A fundamental connection between supermassive black holes — the most
massive singular objects in our Universe — and the galaxies at whose
centers these objects reside has been discovered by a team of
astronomers working at the Instituto de Astrofisica de Canarias (IAC)
in the Canary Islands, Spain.

Astronomers at the Instituto de Astrofisica de Canarias (IAC) —
Alister Graham, Peter Erwin, Nicola Caon, and Ignacio Trujillo — have
discovered a fundamental connection between supermassive black holes —
the most massive singular objects in our Universe — and the galaxies
at whose centers these objects reside. This connection was found by
studying the global distribution of stars within galaxies, the
concentration of which is related to the mass of the central
supermassive black hole. The work is to be published in The
Astrophysical Journal Letters.

Supermassive black holes are one million to over a billion times more
massive than our Sun. Even so, the ‘event horizon’ (the surface from
which no light can escape because of the strength of the gravitational
field) of a one million solar mass black hole is only about 4 times
larger than our Sun — they are very dense objects. The Sun weighs
2 times 10^(30) kg (almost five hundred thousand times heavier than
the Earth), and is 1.4 million kilometers in diameter. These
supermassive black holes have been found in a large number of
galaxies, including our own.

The global distribution of stars within both elliptical galaxies and
the bulges of spiral galaxies has been found to be directly related to
the mass of a galaxy’s central supermassive black hole. More massive
galaxies are not simply bigger versions of less massive galaxies, as
has been frequently assumed in the past. Their entire structure is
different: more massive galaxies are more centrally concentrated.
The precise degree of concentration has now been shown to correlate
extremely well with the mass of the central supermassive black hole.
“This is an important realization which provides further insight into
the formation of both galaxies and their central black holes. We now
know that any viable theory of supermassive black hole growth must be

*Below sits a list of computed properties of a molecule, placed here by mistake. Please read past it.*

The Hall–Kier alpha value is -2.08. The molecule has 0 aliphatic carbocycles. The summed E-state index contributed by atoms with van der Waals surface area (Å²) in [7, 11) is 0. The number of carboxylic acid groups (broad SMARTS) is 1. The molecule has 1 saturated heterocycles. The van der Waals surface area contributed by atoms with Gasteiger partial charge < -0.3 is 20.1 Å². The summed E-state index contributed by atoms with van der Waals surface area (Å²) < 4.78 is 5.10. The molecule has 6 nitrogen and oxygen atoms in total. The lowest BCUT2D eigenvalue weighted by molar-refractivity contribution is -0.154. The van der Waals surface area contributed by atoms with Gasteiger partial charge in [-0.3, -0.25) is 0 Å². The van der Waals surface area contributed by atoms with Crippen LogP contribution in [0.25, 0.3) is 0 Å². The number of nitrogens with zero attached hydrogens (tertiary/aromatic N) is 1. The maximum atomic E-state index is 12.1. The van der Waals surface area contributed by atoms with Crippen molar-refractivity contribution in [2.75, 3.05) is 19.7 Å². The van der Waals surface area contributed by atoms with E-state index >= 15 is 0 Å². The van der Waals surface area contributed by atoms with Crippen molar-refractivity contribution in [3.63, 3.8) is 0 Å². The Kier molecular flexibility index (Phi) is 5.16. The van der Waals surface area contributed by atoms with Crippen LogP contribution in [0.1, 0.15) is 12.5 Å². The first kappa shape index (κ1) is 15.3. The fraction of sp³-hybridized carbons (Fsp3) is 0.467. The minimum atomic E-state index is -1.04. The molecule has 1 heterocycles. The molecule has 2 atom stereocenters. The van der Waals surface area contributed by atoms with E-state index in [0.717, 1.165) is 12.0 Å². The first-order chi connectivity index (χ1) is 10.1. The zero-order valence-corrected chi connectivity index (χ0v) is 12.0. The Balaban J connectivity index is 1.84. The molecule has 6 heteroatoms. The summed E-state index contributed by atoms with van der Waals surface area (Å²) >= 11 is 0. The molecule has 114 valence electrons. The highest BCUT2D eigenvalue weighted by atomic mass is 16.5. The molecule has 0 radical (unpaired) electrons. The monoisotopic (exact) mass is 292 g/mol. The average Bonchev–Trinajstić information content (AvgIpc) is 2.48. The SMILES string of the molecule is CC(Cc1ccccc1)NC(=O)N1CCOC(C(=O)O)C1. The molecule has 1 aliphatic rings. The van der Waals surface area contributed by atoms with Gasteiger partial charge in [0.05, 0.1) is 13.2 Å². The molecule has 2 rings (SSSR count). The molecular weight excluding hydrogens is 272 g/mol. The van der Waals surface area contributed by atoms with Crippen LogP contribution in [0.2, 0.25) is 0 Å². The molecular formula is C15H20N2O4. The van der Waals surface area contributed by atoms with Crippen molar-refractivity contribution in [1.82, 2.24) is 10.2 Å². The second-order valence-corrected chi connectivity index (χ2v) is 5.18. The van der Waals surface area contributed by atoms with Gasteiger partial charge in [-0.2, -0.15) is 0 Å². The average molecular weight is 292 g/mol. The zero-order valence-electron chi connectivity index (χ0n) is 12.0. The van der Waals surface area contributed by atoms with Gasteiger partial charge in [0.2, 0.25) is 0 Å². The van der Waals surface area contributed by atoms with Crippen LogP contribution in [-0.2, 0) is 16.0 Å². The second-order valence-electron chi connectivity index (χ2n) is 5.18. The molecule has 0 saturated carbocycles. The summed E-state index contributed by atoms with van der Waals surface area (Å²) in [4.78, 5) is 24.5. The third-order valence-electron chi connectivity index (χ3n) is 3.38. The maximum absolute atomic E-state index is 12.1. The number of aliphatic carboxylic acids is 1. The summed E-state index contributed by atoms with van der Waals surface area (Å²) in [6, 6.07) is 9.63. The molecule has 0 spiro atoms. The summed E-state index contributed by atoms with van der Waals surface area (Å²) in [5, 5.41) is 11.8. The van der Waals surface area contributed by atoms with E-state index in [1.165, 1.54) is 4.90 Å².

connected with the (eventual) global structure of the host galaxy,”
according to project leader Dr Alister Graham.

It would appear quite natural that more centrally concentrated
galaxies — which are those which have stronger gravitational potential
wells — can more efficiently supply gas and material to fuel their
central black holes. The researchers note, however, that it is possible
that the processes which shaped the galaxy and built the supermassive
black hole operated in tandem. Whether or not smaller primordial black
holes existed before galaxies formed around them remains an open

Observational implications

This discovery also has important practical advantages. The discovery
last year of a relation between central black hole mass and galaxy
velocity dispersion (a measure of average stellar motions within a
galaxy) meant that it was possible to estimate a galaxy’s central black
mass from the galaxy’s velocity dispersion. Unfortunately, this is a
time-consuming process: to obtain a velocity dispersion measurement,
the light from a galaxy must first be dispersed into its constituent
wavelengths (colors). This dilutes the galaxy light and thus requires
long exposure times. With this latest discovery, astronomers can now
predict black hole masses directly from the images of galaxies, by
measuring the radial fall-off in luminosity and thus determining its
concentration. This way, thousands of very distant, high-redshift
galaxies can be studied cheaply and effectively. Astronomers hope
to gain a deeper understanding of the evolution of these enigmatic
objects, which appear prevalent throughout our Universe.

This work is based on archival data obtained with the NASA/ESA Hubble
Space Telescope, and the Isaac Newton Group of Telescopes at the
Spanish Observatorio del Roque de Los Muchachos (La Palma).

Notes for editor

The scientific article will be published in a December 2001 edition
of the Peer Reviewed international journal “The Astrophysical Journal”.
The full scientific article can however be viewed immediately at:

[Small image (60KB)

Large image (1MB)

Artist’s impression of a supermassive black hole at the center of a
galaxy, and a star in it’s proximity. Credit: Gabriel Pérez Díaz,
SMM del IAC.


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IAC Press Office

Phone: +34 922 605 206 or +34 922 605 371

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Dr Alister Graham

Phone: +34 922 605 252

Fax: +34 922 605 210

email: agraham@ll.iac.es